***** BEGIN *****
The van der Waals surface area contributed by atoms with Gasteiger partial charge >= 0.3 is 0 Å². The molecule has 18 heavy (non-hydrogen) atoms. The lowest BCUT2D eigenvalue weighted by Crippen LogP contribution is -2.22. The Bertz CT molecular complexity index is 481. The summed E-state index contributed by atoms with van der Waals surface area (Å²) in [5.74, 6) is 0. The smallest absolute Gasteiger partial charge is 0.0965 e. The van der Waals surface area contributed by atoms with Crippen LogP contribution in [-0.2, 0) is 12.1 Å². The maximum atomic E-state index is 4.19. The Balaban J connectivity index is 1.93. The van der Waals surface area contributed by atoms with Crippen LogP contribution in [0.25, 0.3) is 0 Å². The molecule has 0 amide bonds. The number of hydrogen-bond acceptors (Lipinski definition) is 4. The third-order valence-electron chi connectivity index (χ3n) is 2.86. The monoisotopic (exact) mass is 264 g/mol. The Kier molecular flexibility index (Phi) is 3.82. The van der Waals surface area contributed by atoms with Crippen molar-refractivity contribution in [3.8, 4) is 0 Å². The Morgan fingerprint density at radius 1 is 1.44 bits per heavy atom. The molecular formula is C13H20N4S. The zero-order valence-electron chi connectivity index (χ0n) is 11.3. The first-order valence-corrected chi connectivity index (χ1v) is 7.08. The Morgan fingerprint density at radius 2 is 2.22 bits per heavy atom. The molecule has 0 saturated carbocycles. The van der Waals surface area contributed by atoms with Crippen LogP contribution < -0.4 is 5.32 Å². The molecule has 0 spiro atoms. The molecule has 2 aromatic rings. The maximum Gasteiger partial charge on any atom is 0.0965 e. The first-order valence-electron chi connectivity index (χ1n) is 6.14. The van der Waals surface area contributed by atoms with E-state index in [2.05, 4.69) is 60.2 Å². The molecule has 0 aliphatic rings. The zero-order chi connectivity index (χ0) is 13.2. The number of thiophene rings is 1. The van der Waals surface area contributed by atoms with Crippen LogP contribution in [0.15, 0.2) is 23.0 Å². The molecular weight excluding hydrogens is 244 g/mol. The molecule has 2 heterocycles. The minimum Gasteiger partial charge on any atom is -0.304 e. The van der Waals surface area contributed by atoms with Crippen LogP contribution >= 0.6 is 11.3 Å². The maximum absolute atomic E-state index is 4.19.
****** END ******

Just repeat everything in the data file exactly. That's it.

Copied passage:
The van der Waals surface area contributed by atoms with Gasteiger partial charge >= 0.3 is 0 Å². The molecule has 18 heavy (non-hydrogen) atoms. The lowest BCUT2D eigenvalue weighted by Crippen LogP contribution is -2.22. The Bertz CT molecular complexity index is 481. The summed E-state index contributed by atoms with van der Waals surface area (Å²) in [5.74, 6) is 0. The smallest absolute Gasteiger partial charge is 0.0965 e. The van der Waals surface area contributed by atoms with Crippen LogP contribution in [-0.2, 0) is 12.1 Å². The maximum atomic E-state index is 4.19. The Balaban J connectivity index is 1.93. The van der Waals surface area contributed by atoms with Crippen LogP contribution in [0.25, 0.3) is 0 Å². The molecule has 0 amide bonds. The number of hydrogen-bond acceptors (Lipinski definition) is 4. The third-order valence-electron chi connectivity index (χ3n) is 2.86. The monoisotopic (exact) mass is 264 g/mol. The Kier molecular flexibility index (Phi) is 3.82. The van der Waals surface area contributed by atoms with Crippen molar-refractivity contribution in [3.8, 4) is 0 Å². The Morgan fingerprint density at radius 1 is 1.44 bits per heavy atom. The molecular formula is C13H20N4S. The zero-order valence-electron chi connectivity index (χ0n) is 11.3. The first-order valence-corrected chi connectivity index (χ1v) is 7.08. The Morgan fingerprint density at radius 2 is 2.22 bits per heavy atom. The molecule has 0 saturated carbocycles. The van der Waals surface area contributed by atoms with Crippen LogP contribution < -0.4 is 5.32 Å². The molecule has 0 spiro atoms. The molecule has 2 aromatic rings. The maximum Gasteiger partial charge on any atom is 0.0965 e. The first-order valence-electron chi connectivity index (χ1n) is 6.14. The van der Waals surface area contributed by atoms with E-state index in [2.05, 4.69) is 60.2 Å². The molecule has 0 aliphatic rings. The zero-order chi connectivity index (χ0) is 13.2. The number of thiophene rings is 1. The van der Waals surface area contributed by atoms with Crippen LogP contribution in [0.15, 0.2) is 23.0 Å². The molecular weight excluding hydrogens is 244 g/mol. The molecule has 2 heterocycles. The minimum Gasteiger partial charge on any atom is -0.304 e. The van der Waals surface area contributed by atoms with Crippen LogP contribution >= 0.6 is 11.3 Å². The maximum absolute atomic E-state index is 4.19.